About the Health Policy Initiative in the Greater Mekong Region and China
In most of Asia, HIV tends to be concentrated among most-at-risk populations (MARPs). In the Greater Mekong region, HIV gained a foothold among injecting drug users (IDUs) in the 1980s, and since then prevalence among other MARPs—including men who have sex with men (MSM), and sex workers and their clients—has been on the rise.
The intricate connections among MARPs increasingly serve as routes by which HIV is spreading through sexual transmission to other groups and the general population. Yet most national and regional responses in Asia have not adequately addressed the issues and needs of MARPs. Although responses to HIV have been increasing in Asia, awareness among MARPs, political commitment, and access to preventive services remain low.
The USAID | Health Policy Initiative for the Greater Mekong Region and China (HPI/GMR-C), implemented by RTI International with support from the Burnet Institute, is funded by the President’s Emergency Plan for AIDS Relief (PEPFAR). The project aims to improve the enabling environment for HIV prevention, care, and treatment in the Greater Mekong region and China, by ensuring that
- national and local HIV policies, plans, and programs, based on international best practice, are adopted and implemented;
- effective public sector and civil society champions and networks are developed, strengthened, and supported to assume leadership in the policy process; and
- timely and accurate data are used for evidence-based decisionmaking.
Project activities are under way in the Greater Mekong region and in China, with a concentration in Yunnan and Guangxi provinces. HPI/GMR-C works closely with civil society and government to build capacity in HIV policy analysis, advocacy, and implementation.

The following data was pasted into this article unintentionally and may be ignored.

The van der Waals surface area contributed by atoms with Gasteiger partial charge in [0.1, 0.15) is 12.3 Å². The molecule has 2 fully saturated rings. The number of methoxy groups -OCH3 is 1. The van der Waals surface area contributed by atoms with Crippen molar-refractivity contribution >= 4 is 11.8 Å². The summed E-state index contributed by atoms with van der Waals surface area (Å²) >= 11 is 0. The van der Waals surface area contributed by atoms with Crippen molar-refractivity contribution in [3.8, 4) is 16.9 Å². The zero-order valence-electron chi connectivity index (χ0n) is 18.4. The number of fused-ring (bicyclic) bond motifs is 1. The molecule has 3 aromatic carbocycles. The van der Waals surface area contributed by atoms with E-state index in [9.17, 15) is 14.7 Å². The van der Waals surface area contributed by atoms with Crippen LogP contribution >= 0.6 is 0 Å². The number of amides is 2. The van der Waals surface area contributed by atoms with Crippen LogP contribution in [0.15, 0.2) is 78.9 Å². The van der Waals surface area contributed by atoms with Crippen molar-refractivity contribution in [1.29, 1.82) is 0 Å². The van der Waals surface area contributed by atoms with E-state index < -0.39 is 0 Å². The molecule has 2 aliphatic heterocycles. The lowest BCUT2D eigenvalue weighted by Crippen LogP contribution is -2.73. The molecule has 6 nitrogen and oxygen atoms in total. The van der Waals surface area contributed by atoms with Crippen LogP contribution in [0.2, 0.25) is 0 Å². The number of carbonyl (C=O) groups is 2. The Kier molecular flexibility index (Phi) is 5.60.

Strengthening Policy Formulation and Implementation for MARPs and People Living with HIV and AIDS
HPI/GMR-C contributes to the effective implementation of the USAID Minimum Package of Services model for HIV in China by strengthening the enabling environment in the following technical areas: capacity building, community mobilization, policy, stigma and discrimination, and strategic information. HPI/GMR-C initiatives have included conducting operational policy assessments in key areas such as overcoming barriers to participation in voluntary counseling and testing programs; improving the policy environment to scale up methadone maintenance treatment; developing strategies for sustainable long-term provincial response mechanisms; strengthening the HIV legal environment; and reviewing policy regulations to support increased community mobilization and the registration of civil society groups.
Engaging Civil Society and Supporting Community Advocates
In China, HPI/GMR-C works to strengthen the participation and advocacy capacity of the emerging civil society sector with a focus on MSM and people living with HIV and AIDS. Project activities include:
- Targeted advocacy training and allocation of small grants to enable communities to manage advocacy campaigns;
- Support for establishing a dedicated HIV legal clinic to provide HIV-positive and at-risk communities with legal services; and
- Administration of a survey to improve knowledge of and responses to HIV-related stigma and discrimination.
The project is also working to build the advocacy capabilities of regional networks representing HIV- positive communities and MSM. In this regard, HPI/GMR-C is conducting a study that reviews the current level of HIV expenditure, resource needs, and resource availability for HIV prevention programs for MSM in China’s Yunnan and Guangxi provinces, Burma, Thailand, Laos, Vietnam, and Cambodia. The resulting advocacy report will be an important tool in advocating for increased funding and political commitment for HIV prevention, treatment, and care services.
Developing Data for Decisionmaking and Advocacy
All HPI/GMR-C policy efforts rely on timely, accurate data. The project is using the Integrated Analysis and Advocacy Project (A2) model to enable evidence-based decisionmaking for HIV responses. The model guides users through the synthesis of local data to clarify the epidemic and response, analysis to project epidemic trends for support of strategic planning, and use of the results to build sustainable advocacy. HPI/GMR-C, in coordination with Family Health International (FHI) and the East-West Center, participates at the regional level and supports in-country implementation of the A2 model in Guangxi and Yunnan.
The USAID HPI / GMR-C project is implemented by RTI International with support from the Burnet Institute.